by Gustavo Gonzalez New book explains that DINA would set up ghost companies as fronts to finance international operatives, through which it did business with anti-Castro Cuban groups and neo-fascist Italians, among others. Leaders of those groups were in turn connected with other political-leaning organizations with mafia relations, such as Propaganda Due (P2) of Italy, which turned to dealing in narcotics and illegally moving weapons in order to finance their activities


Colombia's Land Mine Peril Risks Children

by Maria Isabel Garcia In Colombia, a nation of 40 million inhabitants, 3 million children are directly affected by the decades-long civil war. This year, 58 fell victim to anti-personnel mines, graphically known here as "leg-smashers." An estimated 100,000 of these weapons of war are buried throughout 10 percent of the country's 150 municipalities, with one exploding every 20 minutes on average, under the feet of some farm worker, often a child


Pinochet "Victory" May Hasten Future Trial

by Gustavo Gonzalez Chile's Supreme Court Dec. 20 threw out an arrest order for Augusto Pinochet based on a technicality, but gave the prosecution additional time to remedy the error, leaving open the possibility that the former dictator could eventually face criminal trial


Clinton Pardon Last Hope for Leonard Peltier

by Mark Bourrie The Innocence Project, a Canadian group that tries to expose wrongful convictions, organized a one-day inquiry into the Peltier case in Toronto in October. There, key extradition witness Myrtle Poor Bear recanted her testimony of two decades ago, admitting she lied when she told police she saw Peltier kill the FBI agents. The commissioner of an inquiry into the Peltier case has concluded that the Indian activist was extradited from Canada under false pretenses after Poor Bear falsified evidence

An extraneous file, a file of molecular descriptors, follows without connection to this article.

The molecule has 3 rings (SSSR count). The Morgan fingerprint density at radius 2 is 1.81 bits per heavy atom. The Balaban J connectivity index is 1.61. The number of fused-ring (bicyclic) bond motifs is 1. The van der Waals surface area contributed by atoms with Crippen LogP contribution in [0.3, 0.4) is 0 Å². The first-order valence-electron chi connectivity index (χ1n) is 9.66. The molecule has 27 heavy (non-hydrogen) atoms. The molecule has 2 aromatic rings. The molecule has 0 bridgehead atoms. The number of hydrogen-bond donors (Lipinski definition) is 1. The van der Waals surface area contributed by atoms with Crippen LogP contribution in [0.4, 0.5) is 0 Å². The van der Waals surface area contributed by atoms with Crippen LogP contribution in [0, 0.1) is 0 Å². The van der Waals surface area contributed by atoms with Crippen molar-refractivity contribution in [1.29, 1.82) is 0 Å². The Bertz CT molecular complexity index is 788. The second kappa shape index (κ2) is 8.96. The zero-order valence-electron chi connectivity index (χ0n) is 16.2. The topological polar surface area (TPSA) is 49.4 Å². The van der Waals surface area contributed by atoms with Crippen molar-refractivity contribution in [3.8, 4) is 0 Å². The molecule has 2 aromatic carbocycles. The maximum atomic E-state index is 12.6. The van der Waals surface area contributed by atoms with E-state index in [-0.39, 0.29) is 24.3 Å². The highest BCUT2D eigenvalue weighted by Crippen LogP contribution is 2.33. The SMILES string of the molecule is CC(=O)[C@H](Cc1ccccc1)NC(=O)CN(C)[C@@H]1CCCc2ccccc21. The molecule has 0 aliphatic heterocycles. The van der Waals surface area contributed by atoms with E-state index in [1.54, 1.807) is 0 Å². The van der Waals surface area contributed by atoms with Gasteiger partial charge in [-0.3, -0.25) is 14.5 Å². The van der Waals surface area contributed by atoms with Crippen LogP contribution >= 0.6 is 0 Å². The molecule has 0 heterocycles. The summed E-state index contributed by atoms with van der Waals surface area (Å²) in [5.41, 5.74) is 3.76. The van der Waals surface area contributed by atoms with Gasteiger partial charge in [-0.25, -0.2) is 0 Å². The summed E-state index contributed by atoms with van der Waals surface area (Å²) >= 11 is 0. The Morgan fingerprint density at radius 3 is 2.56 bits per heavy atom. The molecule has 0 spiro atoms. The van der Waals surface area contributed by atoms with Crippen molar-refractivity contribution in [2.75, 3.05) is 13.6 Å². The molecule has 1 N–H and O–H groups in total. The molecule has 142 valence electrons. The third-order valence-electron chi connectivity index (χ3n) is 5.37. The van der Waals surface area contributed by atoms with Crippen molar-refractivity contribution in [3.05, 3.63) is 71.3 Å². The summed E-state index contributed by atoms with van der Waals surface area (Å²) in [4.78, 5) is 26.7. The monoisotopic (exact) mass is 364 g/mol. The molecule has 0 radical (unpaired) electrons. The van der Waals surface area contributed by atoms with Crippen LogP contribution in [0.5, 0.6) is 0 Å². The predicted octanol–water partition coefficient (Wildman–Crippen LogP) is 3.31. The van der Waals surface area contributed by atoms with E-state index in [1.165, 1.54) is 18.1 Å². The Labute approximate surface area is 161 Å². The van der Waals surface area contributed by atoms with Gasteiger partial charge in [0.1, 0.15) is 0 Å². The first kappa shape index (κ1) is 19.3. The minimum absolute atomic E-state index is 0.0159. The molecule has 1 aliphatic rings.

European Waters Threatened by Toxic Shipwrecks

by Tito Drago A sinking of a ship carrying toxic chemicals in the English Channel and the presence of a damaged nuclear submarine at the Rock of Gibraltar, in the north and south of Europe respectively, have triggered alarm among environmentalists, politicians and scientists


Barbara Bush, Iron Butterfly

by Joyce Marcel Anyone who has even cursorily studied a photograph of Barbara Bush knows where the character, strength, drive, power and backbone is in that family. Forget the nonsense about her being "grandmotherly." I look into that face and see a dangerous combination of anger and sheer determination


Maori People Split on Whaling

by Bob Burton A just-ended conference of whalers in New Zealand has sparked a vigorous debate among the Maori community over whether Native people should lend their support for increased commercial whaling. The conference had 150 delegates from more than a dozen countries, including Inuit from Greenland and Canada, Ainu from Japan, and representatives from Norway, Denmark and the Faroe Islands, as well a number of Maori communities


A Rare Victory for the Right to be Left Alone

by Steve Chapman If police can pull over a motorist who's done nothing wrong to check his car for drugs, why not stop drivers to check for evidence of other criminal offenses? There are all sorts of bad guys who might be apprehended for all sorts of crimes thanks to this useful tool. Dragnets could be a daily feature of our lives


When the Culprit Becomes the Advisor

by Lucy Komisar There is no little irony in United Nations Secretary-General Kofi Annan appointing Robert Rubin, a chairman of Citibank, to serve on an advisory panel that will propose how to help poor countries where over a billion people suffer abject poverty. He might have some interesting conversations with another panel member, David Bryer, director of Oxfam. Oxfam recently condemned practices of banks such as Citibank as a major part of developing countries' problems


On 7th Anniversary, Zapatistas Near Victory

by Naomi Klein It's a mark of the Zapatistas' influence that the very first act by Mexico's new president was to order a partial withdrawal of troops from Chiapas. Vicente Fox also invited the Zapatistas to resume negotiations that broke down under his predecessor. Marcos told reporters he's ready to talk, but not until Mr. Fox completes the troop withdrawal and releases all political prisoners


Restoring Democracy Easier Said Than Done